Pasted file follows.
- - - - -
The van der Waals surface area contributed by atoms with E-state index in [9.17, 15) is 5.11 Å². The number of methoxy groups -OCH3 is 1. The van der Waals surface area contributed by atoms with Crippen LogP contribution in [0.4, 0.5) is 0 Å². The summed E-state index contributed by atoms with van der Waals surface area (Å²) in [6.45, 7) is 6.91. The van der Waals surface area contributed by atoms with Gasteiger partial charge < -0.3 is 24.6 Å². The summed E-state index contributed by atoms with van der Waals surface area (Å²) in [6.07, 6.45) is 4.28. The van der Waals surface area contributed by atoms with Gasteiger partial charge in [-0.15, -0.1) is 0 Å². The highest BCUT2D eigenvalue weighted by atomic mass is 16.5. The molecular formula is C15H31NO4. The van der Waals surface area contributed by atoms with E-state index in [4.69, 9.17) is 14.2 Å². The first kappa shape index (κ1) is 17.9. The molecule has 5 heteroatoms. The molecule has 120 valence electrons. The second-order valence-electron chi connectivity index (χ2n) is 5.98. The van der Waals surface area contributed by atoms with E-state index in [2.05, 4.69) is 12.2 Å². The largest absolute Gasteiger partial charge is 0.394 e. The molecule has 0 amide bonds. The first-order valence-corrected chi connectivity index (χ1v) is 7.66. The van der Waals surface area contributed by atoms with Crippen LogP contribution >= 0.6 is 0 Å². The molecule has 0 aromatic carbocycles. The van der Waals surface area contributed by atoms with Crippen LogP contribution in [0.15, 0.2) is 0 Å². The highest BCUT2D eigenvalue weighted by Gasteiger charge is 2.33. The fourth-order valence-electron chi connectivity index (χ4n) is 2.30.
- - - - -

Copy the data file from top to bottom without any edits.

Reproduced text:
The van der Waals surface area contributed by atoms with E-state index in [9.17, 15) is 5.11 Å². The number of methoxy groups -OCH3 is 1. The van der Waals surface area contributed by atoms with Crippen LogP contribution in [0.4, 0.5) is 0 Å². The summed E-state index contributed by atoms with van der Waals surface area (Å²) in [6.45, 7) is 6.91. The van der Waals surface area contributed by atoms with Gasteiger partial charge < -0.3 is 24.6 Å². The summed E-state index contributed by atoms with van der Waals surface area (Å²) in [6.07, 6.45) is 4.28. The van der Waals surface area contributed by atoms with Gasteiger partial charge in [-0.15, -0.1) is 0 Å². The highest BCUT2D eigenvalue weighted by atomic mass is 16.5. The molecular formula is C15H31NO4. The van der Waals surface area contributed by atoms with E-state index in [4.69, 9.17) is 14.2 Å². The first kappa shape index (κ1) is 17.9. The molecule has 5 heteroatoms. The molecule has 120 valence electrons. The second-order valence-electron chi connectivity index (χ2n) is 5.98. The van der Waals surface area contributed by atoms with E-state index in [2.05, 4.69) is 12.2 Å². The largest absolute Gasteiger partial charge is 0.394 e. The molecule has 0 amide bonds. The first-order valence-corrected chi connectivity index (χ1v) is 7.66. The van der Waals surface area contributed by atoms with Crippen LogP contribution >= 0.6 is 0 Å². The molecule has 0 aromatic carbocycles. The van der Waals surface area contributed by atoms with Crippen LogP contribution in [0.15, 0.2) is 0 Å². The highest BCUT2D eigenvalue weighted by Gasteiger charge is 2.33. The fourth-order valence-electron chi connectivity index (χ4n) is 2.30.